Fathering in Australia Among Couple Families with Young Children
Australian Department of Families, Housing, Community Services and Indigenous Affairs, Occasional Paper No. 37
208 Pages Posted: 7 Mar 2011
Date Written: March 3, 2011
There has been growing recognition of the importance of fathers to families in recent years. Societal trends, such as rising levels of employment among mothers of young children and recognition of the importance of the father-child relationship, have given more prominence to the contribution that fathers make to family life. Governments are increasingly interested in creating conditions that can foster fathers’ involvement in families; for example, through promoting more flexible working arrangements or by ensuring that children maintain contact with fathers following family breakdown. This growing interest in the role of fathers has been mirrored in the scientific community. However, there has been a limited amount of research on fathers in Australia, with the result that there remains much to be learnt about the ways that Australian fathers contribute to families and how they feel about themselves as fathers.
This report aims to increase understanding of the many ways in which fathers in couple families with young children contribute to family life, through the study of their time investment with children, their supportiveness as partners, their financial contribution, their parenting behaviours and styles, and their perceptions of their own adequacy as fathers. The impact of fathers on children’s well-being is also examined.
The report makes use of data from Growing Up in Australia: the Longitudinal Study of Australian Children (LSAC), a large-scale, nationally representative study of children and families that is following the experiences and wellbeing of two cohorts of children and their families, from infancy to the threshold of adulthood. The children in the LSAC were, at the first wave of the study in 2004, aged 0 to 1 years (the B cohort) and 4 to 5 years (the K cohort). The data from Wave 1 are used along with those at Wave 2, when these same children were aged 2 to 3 years and 6 to 7 years respectively, and at Wave 3, when they were aged 4 to 5 years and 8 to 9 years. The report therefore focuses on fathering in families with quite young children. The availability of data at these different ages of the children allows analyses of how fathering may change as children grow through these early years.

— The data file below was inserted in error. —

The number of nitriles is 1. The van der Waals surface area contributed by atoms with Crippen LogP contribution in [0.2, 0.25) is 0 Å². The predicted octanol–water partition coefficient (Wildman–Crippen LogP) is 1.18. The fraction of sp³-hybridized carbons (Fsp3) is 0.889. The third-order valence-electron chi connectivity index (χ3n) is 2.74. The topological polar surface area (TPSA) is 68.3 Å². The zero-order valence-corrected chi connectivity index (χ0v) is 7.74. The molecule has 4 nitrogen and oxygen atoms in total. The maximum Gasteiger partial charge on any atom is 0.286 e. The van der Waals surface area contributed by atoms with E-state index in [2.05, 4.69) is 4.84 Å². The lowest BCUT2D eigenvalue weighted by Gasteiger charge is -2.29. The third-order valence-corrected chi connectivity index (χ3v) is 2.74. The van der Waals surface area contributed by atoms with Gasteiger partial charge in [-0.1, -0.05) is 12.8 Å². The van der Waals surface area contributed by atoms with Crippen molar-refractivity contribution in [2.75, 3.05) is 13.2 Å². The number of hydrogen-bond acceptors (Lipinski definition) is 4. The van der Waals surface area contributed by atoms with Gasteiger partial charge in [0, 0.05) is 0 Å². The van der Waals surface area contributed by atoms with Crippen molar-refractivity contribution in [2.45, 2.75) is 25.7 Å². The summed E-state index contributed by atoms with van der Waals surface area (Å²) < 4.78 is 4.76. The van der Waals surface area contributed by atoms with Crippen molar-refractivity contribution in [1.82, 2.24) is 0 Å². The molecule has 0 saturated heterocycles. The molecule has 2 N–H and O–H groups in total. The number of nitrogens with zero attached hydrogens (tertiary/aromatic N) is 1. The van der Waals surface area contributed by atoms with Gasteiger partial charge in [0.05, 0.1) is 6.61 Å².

LSAC is unusual in that it also obtains the perspectives of mothers and fathers, and collects information on a very broad range of influences on child and family well-being. It is thus particularly appropriate for the investigation of fathering in the Australian context.
This report first reviews the existing literature on fathering – considering how fathering can be conceptualised and how fathering varies across families. Fathering is clearly a multidimensional concept, and we have adhered to that notion throughout this report by examining the different ways in which fathers can contribute to families.
The report confirms that Australian fathers play a vital role in their families. This role is sometimes different, but complementary, to the role of mothers. The analyses showed that fathers made a major contribution to the family income, they were supportive of their partners, they participated in unpaid work within the home (albeit at lower levels than mothers), they spent time with children (although again, at lower levels than mothers), and they were generally parenting well and felt they were doing a good job in their fathering role. Many of these qualities were linked. We also sought to explore the characteristics or circumstances that facilitated or hindered fathers’ involvement. Fathers’ working arrangements, their mental health and the quality of relationships between partners appeared to be particularly salient influences. Finally, clear-cut effects of fathering on children’s socio-emotional and learning outcomes were found, even after taking into account the contribution of mothers. We conclude that fathering ‘matters’ for children and families and there are tangible benefits to be gained from fostering fathers’ involvement in their families.
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